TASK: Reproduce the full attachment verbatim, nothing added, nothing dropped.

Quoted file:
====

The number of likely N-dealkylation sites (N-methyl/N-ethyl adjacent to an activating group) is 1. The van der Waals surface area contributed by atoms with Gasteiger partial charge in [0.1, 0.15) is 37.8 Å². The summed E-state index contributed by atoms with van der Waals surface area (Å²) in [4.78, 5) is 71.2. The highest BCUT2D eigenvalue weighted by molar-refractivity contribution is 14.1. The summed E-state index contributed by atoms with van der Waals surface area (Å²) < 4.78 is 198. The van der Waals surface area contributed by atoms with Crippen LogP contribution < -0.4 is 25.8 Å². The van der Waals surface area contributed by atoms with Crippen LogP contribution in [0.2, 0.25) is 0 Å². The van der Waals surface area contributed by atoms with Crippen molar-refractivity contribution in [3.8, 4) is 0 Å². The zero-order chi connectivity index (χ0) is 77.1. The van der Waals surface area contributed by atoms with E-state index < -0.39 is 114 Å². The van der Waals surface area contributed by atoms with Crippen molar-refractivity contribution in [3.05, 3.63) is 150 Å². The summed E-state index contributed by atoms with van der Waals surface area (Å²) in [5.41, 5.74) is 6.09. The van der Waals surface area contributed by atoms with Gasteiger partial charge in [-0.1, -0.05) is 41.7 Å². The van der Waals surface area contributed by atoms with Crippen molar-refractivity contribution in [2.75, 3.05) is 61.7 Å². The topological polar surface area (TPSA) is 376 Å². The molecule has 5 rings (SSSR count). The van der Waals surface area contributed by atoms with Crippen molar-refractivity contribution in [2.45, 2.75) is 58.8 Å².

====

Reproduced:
The number of likely N-dealkylation sites (N-methyl/N-ethyl adjacent to an activating group) is 1. The van der Waals surface area contributed by atoms with Gasteiger partial charge in [0.1, 0.15) is 37.8 Å². The summed E-state index contributed by atoms with van der Waals surface area (Å²) in [4.78, 5) is 71.2. The highest BCUT2D eigenvalue weighted by molar-refractivity contribution is 14.1. The summed E-state index contributed by atoms with van der Waals surface area (Å²) < 4.78 is 198. The van der Waals surface area contributed by atoms with Crippen LogP contribution < -0.4 is 25.8 Å². The van der Waals surface area contributed by atoms with Crippen LogP contribution in [0.2, 0.25) is 0 Å². The van der Waals surface area contributed by atoms with Crippen molar-refractivity contribution in [3.8, 4) is 0 Å². The zero-order chi connectivity index (χ0) is 77.1. The van der Waals surface area contributed by atoms with E-state index < -0.39 is 114 Å². The van der Waals surface area contributed by atoms with Crippen molar-refractivity contribution in [3.05, 3.63) is 150 Å². The summed E-state index contributed by atoms with van der Waals surface area (Å²) in [5.41, 5.74) is 6.09. The van der Waals surface area contributed by atoms with Gasteiger partial charge in [-0.1, -0.05) is 41.7 Å². The van der Waals surface area contributed by atoms with Crippen molar-refractivity contribution in [2.75, 3.05) is 61.7 Å². The topological polar surface area (TPSA) is 376 Å². The molecule has 5 rings (SSSR count). The van der Waals surface area contributed by atoms with Crippen molar-refractivity contribution in [2.45, 2.75) is 58.8 Å².